There’s everything to play for as the final men’s Major of the year takes place at Quail Hollow, writes GARY LEMKE in Compleat Golfer.
When Jimmy Walker closed out his round to win the 2016 PGA Championship, he became the fifth successive golfer to win their first Major.
The run started with Jason Day’s victory at the 2015 PGA Championship. Danny Willett (The Masters), Dustin Johnson (US Open), Henrik Stenson (The Open Championship) and then Walker ensured that all 2016’s Major champions were first-time winners.
Sergio Garcia stretched that sequence to six golfers when he tamed Augusta, and was handed the Green Jacket by Willett, before Brooks Koepka unbelievably made it a seventh straight new face when he closed out the US Open. The men’s Majors came thick and fast, with The Masters in April followed by the US Open in June, The Open in July and The PGA Championship in August.
The last Major of the year is by some distance the one that has to sit at the back of the queue when it comes to ‘importance’, but try telling that to a golfer who wins it.
A Major is, after all, a Major.
Last year it was Walker’s turn. The then 37-year-old had not had an easy path to the highest echelon of golf. Though he first played on the PGA Tour in 2005, he was frequently sent back to the equivalent of the minor leagues and had to requalify for the Tour three times.
It was not until 2011 that he began to establish himself. Still, Walker, who played his collegiate golf at Baylor University, competed at 187 Tour events before claiming his first victory at the end of 2013. He went on to win two of the next seven events. Last year on the Tour was not his best, with his highest finish a tie for fourth, but his performance at Baltusrol Golf Club got rid of all the demons.
Walker also became the first wire-to-wire winner of the PGA Championship since Phil Mickelson, who ironically also won at Baltusrol in 2005.
It wasn’t necessarily that Walker was an unknown, given he has been in and out of the world’s top 20 since 2014. In fact, victory at the 2015 Valero Texas Open – following a win at the Sony Hawaii Open that year – had moved him to No 10 in the world, before he signed off 2015 at No 25 in the rankings. His first Major championship sent him upwards again to No 15, but by the end of July he had slipped to 39th in the hurly-burly of the men’s professional game.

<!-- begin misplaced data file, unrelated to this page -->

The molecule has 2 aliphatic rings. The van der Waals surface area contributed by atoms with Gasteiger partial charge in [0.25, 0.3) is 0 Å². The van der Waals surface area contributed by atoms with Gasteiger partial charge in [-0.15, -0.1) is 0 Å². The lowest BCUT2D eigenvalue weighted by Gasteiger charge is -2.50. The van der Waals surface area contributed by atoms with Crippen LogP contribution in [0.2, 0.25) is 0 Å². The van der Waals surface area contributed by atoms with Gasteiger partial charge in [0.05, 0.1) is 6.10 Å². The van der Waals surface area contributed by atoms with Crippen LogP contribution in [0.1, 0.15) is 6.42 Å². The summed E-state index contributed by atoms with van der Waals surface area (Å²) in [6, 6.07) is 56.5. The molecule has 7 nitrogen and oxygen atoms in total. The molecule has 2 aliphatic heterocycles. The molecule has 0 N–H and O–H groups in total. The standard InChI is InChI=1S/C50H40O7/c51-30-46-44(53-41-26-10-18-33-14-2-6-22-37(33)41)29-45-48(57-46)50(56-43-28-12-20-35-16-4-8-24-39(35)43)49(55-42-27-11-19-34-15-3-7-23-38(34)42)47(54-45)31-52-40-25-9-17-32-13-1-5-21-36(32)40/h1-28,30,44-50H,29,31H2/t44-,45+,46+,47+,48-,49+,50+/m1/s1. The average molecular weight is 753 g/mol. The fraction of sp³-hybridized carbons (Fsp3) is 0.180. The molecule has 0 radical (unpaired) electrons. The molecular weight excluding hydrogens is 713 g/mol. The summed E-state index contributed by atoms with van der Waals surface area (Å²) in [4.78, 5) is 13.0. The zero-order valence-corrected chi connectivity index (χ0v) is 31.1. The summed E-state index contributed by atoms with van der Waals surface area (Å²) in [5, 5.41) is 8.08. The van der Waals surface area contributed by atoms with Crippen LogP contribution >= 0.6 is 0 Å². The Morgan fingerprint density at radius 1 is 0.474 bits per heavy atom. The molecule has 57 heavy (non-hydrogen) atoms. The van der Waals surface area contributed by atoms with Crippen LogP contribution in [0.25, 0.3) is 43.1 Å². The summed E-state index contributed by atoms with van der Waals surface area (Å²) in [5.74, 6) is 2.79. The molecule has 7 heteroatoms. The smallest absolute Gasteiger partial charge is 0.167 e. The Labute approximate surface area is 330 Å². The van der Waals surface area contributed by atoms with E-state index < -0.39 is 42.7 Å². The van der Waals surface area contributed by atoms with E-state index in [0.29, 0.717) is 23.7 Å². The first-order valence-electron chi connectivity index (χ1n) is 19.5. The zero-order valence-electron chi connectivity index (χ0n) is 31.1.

The PGA Championship also holds the distinction of being the only one that has had to change formats, kicking off in 1916 as a match play event before changing to stroke play in 1958, when Dow Finsterwald shot four under to claim his only Major championship.
The tournament has also produced a list of surprise winners, which suggests that this year’s event at Quail Hollow might also see a less familiar name rise towards the top of the leaderboard.
Although the likes of Rory McIlroy (twice) and Jason Day have won in recent years, and in his heyday Tiger Woods lifted the trophy four times, there are also a host of ‘Did You Knows’ that have been thrown up.
It was in 2009, for instance, that Asia produced its first – and, surprisingly, only – Major champion when YE Yang carded rounds of 73, 70, 67 and 70 for an eight-under 280 at Hazeltine National Golf Club. And what an occasion it was. The Korean was ranked 460 in the world when he won his first PGA Tour event that year, the Honda Classic. But that third-round 67, the lowest of the day, moved him into a tie for second, two shots behind Woods.
Bearing in mind that the then 33-year-old Woods had won 47 of 50 events when holding at least a share of the 54-hole lead, and hadn’t lost an outright lead after the third round since he was a 20-year-old, the bookies had stopped taking bets on the winner.
As for Yang, the son of a vegetable farmer on the island province of Jeju-do, he hadn’t broken par until he was 22. He was now, in 2009, a 37-year-old going nowhere particularly fast.
But what unfolded was stunning, as Yang hunted down the Tiger. One clubhouse attendant who was near a locker-room TV down the stretch said, ‘You have no idea how many players were down here cheering Yang on, guys jumping up and down on the couch just to see Tiger finally get beat.’
Yang told the media, ‘You never know in life. This might be my last win as a golfer.’
It wasn’t. Although Yang – these days floating just under 500 in the world – didn’t win again in the US, he did continue his 2009 form into 2010, winning the China Open and Korean Open. But his only Major championship has been one of those for golfing folklore.
The PGA Championship has also not been that kind to South Africans over the years. Gary Player did win it twice, in 1962 and 1972, but that’s where the success stopped, a drought lasting 45 years.
It is also one of only two Majors Ernie Els has missed since 1994. Back in 2005 he was ranked No 3 in the world, but missed the tournament after rupturing his anterior cruciate ligament when his body twisted on the knee while on a sailing holiday with his family in the Mediterranean.
It was unfortunate timing, as the South African was considered one of the favourites, due to his lofty ranking and the fact he’d already won three times that year.
So, who will rise to the top this time? Using a pin while blindfolded to find the winner might be more reliable than the rankings and form guide, if history repeats.
– This article first appeared in the August issue of Compleat Golfer